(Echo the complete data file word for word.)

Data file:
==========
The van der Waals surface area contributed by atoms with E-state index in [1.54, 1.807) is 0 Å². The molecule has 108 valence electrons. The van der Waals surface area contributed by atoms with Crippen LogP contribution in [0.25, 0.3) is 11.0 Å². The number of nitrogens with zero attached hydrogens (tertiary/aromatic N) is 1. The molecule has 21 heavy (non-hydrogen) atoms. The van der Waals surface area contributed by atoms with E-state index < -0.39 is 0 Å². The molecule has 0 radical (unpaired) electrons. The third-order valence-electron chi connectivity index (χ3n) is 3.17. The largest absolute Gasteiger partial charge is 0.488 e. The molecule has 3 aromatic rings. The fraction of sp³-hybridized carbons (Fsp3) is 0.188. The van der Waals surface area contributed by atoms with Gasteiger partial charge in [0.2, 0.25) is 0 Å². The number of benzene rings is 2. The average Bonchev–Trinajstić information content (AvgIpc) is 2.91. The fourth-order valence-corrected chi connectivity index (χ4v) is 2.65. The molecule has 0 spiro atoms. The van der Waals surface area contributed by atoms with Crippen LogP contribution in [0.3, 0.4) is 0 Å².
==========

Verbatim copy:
The van der Waals surface area contributed by atoms with E-state index in [1.54, 1.807) is 0 Å². The molecule has 108 valence electrons. The van der Waals surface area contributed by atoms with Crippen LogP contribution in [0.25, 0.3) is 11.0 Å². The number of nitrogens with zero attached hydrogens (tertiary/aromatic N) is 1. The molecule has 21 heavy (non-hydrogen) atoms. The van der Waals surface area contributed by atoms with E-state index < -0.39 is 0 Å². The molecule has 0 radical (unpaired) electrons. The third-order valence-electron chi connectivity index (χ3n) is 3.17. The largest absolute Gasteiger partial charge is 0.488 e. The molecule has 3 aromatic rings. The fraction of sp³-hybridized carbons (Fsp3) is 0.188. The van der Waals surface area contributed by atoms with Gasteiger partial charge in [0.2, 0.25) is 0 Å². The number of benzene rings is 2. The average Bonchev–Trinajstić information content (AvgIpc) is 2.91. The fourth-order valence-corrected chi connectivity index (χ4v) is 2.65. The molecule has 0 spiro atoms. The van der Waals surface area contributed by atoms with Crippen LogP contribution in [0.3, 0.4) is 0 Å².